2. ^ Arnason U., Adegoke J. A., Gullberg A., Harley E. H., Janke A., Kullberg M. (2008.) "Mitogenomic relationships of placental mammals and molecular estimates of their divergences." Gene.; 421(1–2):37–51
  3. ^ Nikaido, M.; Rooney, A. P. & Okada, N. (1999). "Phylogenetic relationships among cetartiodactyls based on insertions of short and long interpersed elements: Hippopotamuses are the closest extant relatives of whales". Proceedings of the National Academy of Sciences. 96 (18): 10261–10266. Bibcode:1999PNAS...9610261N. doi:10.1073/pnas.96.18.10261. PMC 17876. PMID 10468596.
  4. ^ Groves, Colin; Grubb, Peter (1 November 2011). Ungulate Taxonomy. JHU Press. p. 27. ISBN 978-1-4214-0093-8. OCLC 708357723.
  5. ^ O'Leary, Maureen A.; Bloch, Jonathan I.; Flynn, John J.; Gaudin, Timothy J.; Giallombardo, Andres; Giannini, Norberto P.; Goldberg, Suzann L.; Kraatz, Brian P.; Luo, Zhe-Xi; Meng, Jin; Ni, Xijun; Novacek, Michael J.; Perini, Fernando A.; Randall, Zachary S.; Rougier, Guillermo W.; Sargis, Eric J.; Silcox, Mary T.; Simmons, Nancy B.; Spaulding, Michelle; Velazco, Paúl M.; Weksler, Marcelo; Wible, John R.; Cirranello, Andrea L. (2013). "The Placental Mammal Ancestor and the Post–K-Pg Radiation of Placentals". Science. 339 (6120): 662–667. Bibcode:2013Sci...339..662O. doi:10.1126/science.1229237. hdl:11336/7302. PMID 23393258. S2CID 206544776.
  6. ^ dos Reis, Mario; Inoue, Jun; Hasegawa, Masami; Asher, Robert J.; Donoghue, Philip C. J.; Yang, Ziheng (7 September 2012). "Phylogenomic datasets provide both precision and accuracy in estimating the timescale of placental mammal phylogeny". Proceedings of the Royal Society B: Biological Sciences. 279 (1742): 3491–3500. doi:10.1098/rspb.2012.0683. ISSN 0962-8452. PMC 3396900. PMID 22628470.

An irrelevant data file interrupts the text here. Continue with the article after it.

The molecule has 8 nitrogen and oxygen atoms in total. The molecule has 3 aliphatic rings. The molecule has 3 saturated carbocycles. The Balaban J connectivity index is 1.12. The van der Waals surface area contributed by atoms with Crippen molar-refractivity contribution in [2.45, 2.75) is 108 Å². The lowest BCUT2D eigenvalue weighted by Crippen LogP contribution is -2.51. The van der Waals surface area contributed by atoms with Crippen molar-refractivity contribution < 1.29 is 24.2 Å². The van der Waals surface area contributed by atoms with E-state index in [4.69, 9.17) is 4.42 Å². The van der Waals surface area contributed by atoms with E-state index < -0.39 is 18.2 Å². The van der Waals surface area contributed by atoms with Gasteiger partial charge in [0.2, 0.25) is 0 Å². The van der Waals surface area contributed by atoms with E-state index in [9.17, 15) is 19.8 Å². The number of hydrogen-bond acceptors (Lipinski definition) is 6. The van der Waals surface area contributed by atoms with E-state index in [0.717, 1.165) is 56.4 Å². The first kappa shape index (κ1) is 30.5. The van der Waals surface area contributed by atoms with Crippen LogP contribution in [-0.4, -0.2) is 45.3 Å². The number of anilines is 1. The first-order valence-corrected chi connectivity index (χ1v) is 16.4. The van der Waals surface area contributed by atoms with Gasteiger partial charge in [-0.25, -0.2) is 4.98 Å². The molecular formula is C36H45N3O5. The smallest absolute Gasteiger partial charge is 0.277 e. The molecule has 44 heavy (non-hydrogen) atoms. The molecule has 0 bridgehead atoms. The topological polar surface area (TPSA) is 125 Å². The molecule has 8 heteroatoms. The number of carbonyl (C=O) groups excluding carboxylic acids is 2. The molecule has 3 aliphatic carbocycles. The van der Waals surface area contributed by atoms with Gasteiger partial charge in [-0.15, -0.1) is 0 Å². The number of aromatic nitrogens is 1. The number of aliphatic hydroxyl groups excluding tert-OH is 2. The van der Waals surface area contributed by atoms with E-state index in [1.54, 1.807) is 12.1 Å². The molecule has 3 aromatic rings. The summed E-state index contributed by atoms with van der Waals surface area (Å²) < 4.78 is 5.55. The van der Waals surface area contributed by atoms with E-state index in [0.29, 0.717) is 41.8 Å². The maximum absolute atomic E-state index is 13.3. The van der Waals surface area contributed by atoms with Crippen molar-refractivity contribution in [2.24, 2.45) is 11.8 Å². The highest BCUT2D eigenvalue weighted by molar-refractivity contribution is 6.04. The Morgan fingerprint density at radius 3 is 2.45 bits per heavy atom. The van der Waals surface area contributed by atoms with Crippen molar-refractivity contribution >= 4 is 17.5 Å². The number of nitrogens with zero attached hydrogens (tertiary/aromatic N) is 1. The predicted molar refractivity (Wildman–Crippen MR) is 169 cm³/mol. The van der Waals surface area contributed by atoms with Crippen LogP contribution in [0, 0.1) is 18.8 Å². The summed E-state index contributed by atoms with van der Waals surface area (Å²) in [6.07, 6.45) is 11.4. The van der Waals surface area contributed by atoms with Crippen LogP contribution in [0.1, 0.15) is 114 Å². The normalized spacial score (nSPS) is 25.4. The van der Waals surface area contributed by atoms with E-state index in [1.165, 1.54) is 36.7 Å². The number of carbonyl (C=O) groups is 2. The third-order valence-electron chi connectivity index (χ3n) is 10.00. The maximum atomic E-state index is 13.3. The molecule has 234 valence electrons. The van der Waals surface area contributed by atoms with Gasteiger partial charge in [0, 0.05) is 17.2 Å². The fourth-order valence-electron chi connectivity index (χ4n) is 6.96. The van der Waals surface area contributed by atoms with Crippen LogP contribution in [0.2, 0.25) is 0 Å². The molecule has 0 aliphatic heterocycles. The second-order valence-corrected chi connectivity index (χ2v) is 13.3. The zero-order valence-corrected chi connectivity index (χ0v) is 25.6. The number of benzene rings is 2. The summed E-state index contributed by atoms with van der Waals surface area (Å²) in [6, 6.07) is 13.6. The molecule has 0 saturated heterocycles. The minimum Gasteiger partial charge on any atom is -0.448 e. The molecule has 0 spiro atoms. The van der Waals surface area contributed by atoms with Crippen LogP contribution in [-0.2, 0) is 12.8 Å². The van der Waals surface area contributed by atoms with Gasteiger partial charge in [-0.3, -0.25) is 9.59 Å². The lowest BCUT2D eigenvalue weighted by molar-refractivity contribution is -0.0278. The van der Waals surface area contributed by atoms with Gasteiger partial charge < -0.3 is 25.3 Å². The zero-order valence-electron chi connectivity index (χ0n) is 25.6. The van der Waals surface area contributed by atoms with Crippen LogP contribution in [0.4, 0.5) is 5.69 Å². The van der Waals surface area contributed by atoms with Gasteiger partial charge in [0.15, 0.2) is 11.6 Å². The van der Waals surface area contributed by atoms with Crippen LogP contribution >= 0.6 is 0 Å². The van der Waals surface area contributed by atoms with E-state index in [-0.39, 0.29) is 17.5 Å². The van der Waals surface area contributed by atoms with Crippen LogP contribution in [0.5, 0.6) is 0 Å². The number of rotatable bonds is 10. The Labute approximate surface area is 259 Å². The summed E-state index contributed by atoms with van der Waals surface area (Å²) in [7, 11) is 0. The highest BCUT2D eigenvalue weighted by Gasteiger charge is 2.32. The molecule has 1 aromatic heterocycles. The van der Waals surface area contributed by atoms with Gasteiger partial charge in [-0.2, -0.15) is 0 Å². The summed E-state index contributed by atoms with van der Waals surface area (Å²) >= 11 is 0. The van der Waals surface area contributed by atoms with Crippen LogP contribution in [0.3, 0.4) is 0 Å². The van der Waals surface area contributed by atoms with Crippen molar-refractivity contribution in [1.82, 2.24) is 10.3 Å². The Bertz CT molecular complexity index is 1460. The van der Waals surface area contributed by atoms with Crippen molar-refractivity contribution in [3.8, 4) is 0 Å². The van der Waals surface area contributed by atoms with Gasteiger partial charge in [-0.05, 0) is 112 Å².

7. ^ Zhou, Xuming; Xu, Shixia; Xu, Junxiao; Chen, Bingyao; Zhou, Kaiya; Yang, Guang (1 January 2012). "Phylogenomic Analysis Resolves the Interordinal Relationships and Rapid Diversification of the Laurasiatherian Mammals". Systematic Biology. 61 (1): 150–64. doi:10.1093/sysbio/syr089. ISSN 1063-5157. PMC 3243735. PMID 21900649.
  8. ^ Scornavacca C, Belkhir K, Lopez J, Dernat R, Delsuc F, Douzery EJ, Ranwez V (April 2019). "OrthoMaM v10: Scaling-up orthologous coding sequence and exon alignments with more than one hundred mammalian genomes". Molecular Biology and Evolution. 36 (4): 861–862. doi:10.1093/molbev/msz015. PMC 6445298. PMID 30698751.
  9. ^ Pumo, Dorothy E.; Finamore, Peter S.; Franek, William R.; Phillips, Carleton J.; Tarzami, Sima; Balzarano, Darlene (1998). "Complete Mitochondrial Genome of a Neotropical Fruit Bat, Artibeus jamaicensis, and a New Hypothesis of the Relationships of Bats to Other Eutherian Mammals". Journal of Molecular Evolution. 47 (6): 709–717. Bibcode:1998JMolE..47..709P. doi:10.1007/PL00006430. PMID 9847413. S2CID 22900642.
  10. ^ Tsagkogeorga, G; Parker, J; Stupka, E.; Cotton, J. A.; Rossiter, S. J. (2013). "Phylogenomic analyses elucidate the evolutionary relationships of bats". Current Biology. 23 (22): 2262–2267. doi:10.1016/j.cub.2013.09.014. PMID 24184098.
  11. ^ Morgan, C. C.; Foster, P. G.; Webb, A. E.; Pisani, D.; McInerney, J. O.; O'Connell, M. J. (2013). "Heterogeneous models place the root of the placental mammal phylogeny". Molecular Biology and Evolution. 30 (9): 2145–2256. doi:10.1093/molbev/mst117. PMC 3748356. PMID 23813979.
  12. ^ Burger, Benjamin J., (2015.) "The systematic position of the saber-toothed and horned giants of the Eocene: the Uintatheres (order Dinocerata)", Utah State University Uintah Basin Campus, Vernal, Utah
  13. ^ Avilla, Leonardo S.; Mothé, Dimila (2021). "Out of Africa: A New Afrotheria Lineage Rises From Extinct South American Mammals". Frontiers in Ecology and Evolution. 9. doi:10.3389/fevo.2021.654302. ISSN 2296-701X.

Further reading